CXO

3 reasons why hiring older tech pros is a smart decision

Despite the stereotypes, older tech workers offer a number of benefits to the companies that hire them, experts say.

It's no secret that Silicon Valley has an ageism problem: Despite performance increasing with age, in the tech industry, GenXers are hired 33% less than their workforce representation, and Baby Boomers are hired 60% less, according to a report from Visier. Meanwhile, millennials are hired 50% more in tech.

Negative stereotypes about older adults and technology—and wanting to keep salaries down—often leads companies to discount workers above a certain age. What age that is may surprise you: In tech, the term "older" often means over age 35, not 55, said Norm Matloff, professor of computer science at the University of California at Davis who has studied hiring patterns in technology.

At 38 years old, the average age of tech workers tends to be lower than their non-tech counterparts, at 43 years old. At the tech giants, it skews younger: The median age of Facebook employees in 2014 was 29; at Amazon and Google, it was 30. Facebook founder Mark Zuckerberg once famously said: "Young people are just smarter."

It's rare to see job postings for tech companies seeking candidates with 10-plus years of experience, said Jayne Mattson, senior vice president of Keystone Associates. "It's very hard for the Baby Boomer job seeker in tech to really fit in, because companies are usually looking for less experience," Mattson said. "The challenge becomes them just getting by the screening interviews."

SEE: Interviewing guidelines policy (Tech Pro Research)

Here are three reasons why hiring an older tech professional might be a good move for your company.

1. Experience

Companies must remember that older workers may command a higher salary, but they also bring higher level skills, said Tracy L. Mitzner, a senior research scientist in the Center for Assistive Tech and Environmental Access at the Georgia Institute of Technology.

For software engineers in particular, experience counts a lot, Matloff said. "The more experienced engineers are far better able to look down the road, and see the consequences of a candidate code design," he added. "Thus they produce code that is faster, less bug-prone, and more extendible."

And in data science, recent graduates may know a number of techniques, but often lack the ability to use them effectively in the real world, Matloff said. "Practical intuition is crucial for effective predictive modeling," he added.

Older tech workers also typically have more experience in terms of management and business strategy, Mitzner said. Not only can they offer those skills to the company, they can also act as mentors to younger professionals and pass on their knowledge, she added.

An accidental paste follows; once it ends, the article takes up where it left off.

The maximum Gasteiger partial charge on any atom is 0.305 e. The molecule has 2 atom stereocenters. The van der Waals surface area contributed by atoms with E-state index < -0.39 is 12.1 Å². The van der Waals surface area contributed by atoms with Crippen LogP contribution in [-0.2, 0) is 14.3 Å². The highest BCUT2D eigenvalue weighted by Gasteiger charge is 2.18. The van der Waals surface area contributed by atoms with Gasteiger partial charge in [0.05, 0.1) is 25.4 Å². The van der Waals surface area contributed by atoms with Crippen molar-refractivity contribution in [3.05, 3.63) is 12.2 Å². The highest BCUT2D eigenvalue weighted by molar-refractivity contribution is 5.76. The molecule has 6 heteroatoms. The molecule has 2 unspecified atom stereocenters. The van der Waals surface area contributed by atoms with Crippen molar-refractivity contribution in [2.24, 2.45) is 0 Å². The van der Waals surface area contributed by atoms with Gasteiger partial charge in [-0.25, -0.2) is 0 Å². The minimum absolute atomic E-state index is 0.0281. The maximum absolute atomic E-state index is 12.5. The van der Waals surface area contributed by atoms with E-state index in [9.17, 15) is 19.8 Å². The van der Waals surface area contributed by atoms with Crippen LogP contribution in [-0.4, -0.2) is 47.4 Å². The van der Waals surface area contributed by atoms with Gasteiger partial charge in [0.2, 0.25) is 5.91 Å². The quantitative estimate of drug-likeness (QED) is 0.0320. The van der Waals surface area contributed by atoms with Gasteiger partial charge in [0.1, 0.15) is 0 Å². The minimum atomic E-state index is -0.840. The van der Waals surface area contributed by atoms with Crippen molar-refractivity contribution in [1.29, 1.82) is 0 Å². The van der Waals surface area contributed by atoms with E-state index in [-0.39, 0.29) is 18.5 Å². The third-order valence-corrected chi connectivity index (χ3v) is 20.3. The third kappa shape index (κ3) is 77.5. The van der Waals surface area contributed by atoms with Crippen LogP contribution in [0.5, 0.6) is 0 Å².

"Most people who have been successful in their career would say that they had a great mentor," Mitzner said. "If you have a business that's all 20s to 30s, you could be really missing out on that."

Many older employees also appreciate the same flexibility that younger workers do, as they balance work and home life with aging parents and children reaching adulthood, said Sarah Gibson, a consultant with expertise on changing generations in the workforce. "Many are looking at opportunities to do either consulting or independent work, which can save the bottom line, because you're not hiring employee overhead," she said. "It can actually save on costs as opposed to assuming that an older employee is going to cost more."

SEE: Hostile workplace prevention policy (Tech Pro Research)

2. Soft skills

In hiring, many companies forget to account for the fact that many tech workers must partner with non-technical business units, Mattson said. "Companies overlook the value that workers bring to the table with communicating, presentation skills, solving problems and being able to articulate how, and simple interpersonal writing skills," she added.

3. New market opportunities

Baby Boomers are the largest portion of the population, and the majority of adults over age 65 report using the internet, according to the Pew Research Center. However, most software is designed by millennials, Mitzner said.

"The combination of a stereotype that older adults don't use technology, and the fact that younger people are doing the development, has implications," Mitzner said. Not only are older workers being overlooked, but products that could reach a large segment of the population are not designed to do so.

"We make a lot of assumptions based on our generational preferences about what people want from a customer perspective, and sometimes we're just off, because one generation may use technology differently from another," Gibson said.

Also see

istock-869391194.jpg
Image: iStockphoto/bernardbodo

About Alison DeNisco Rayome

Alison DeNisco Rayome is a Staff Writer for TechRepublic. She covers CXO, cybersecurity, and the convergence of tech and the workplace.

Editor's Picks

Free Newsletters, In your Inbox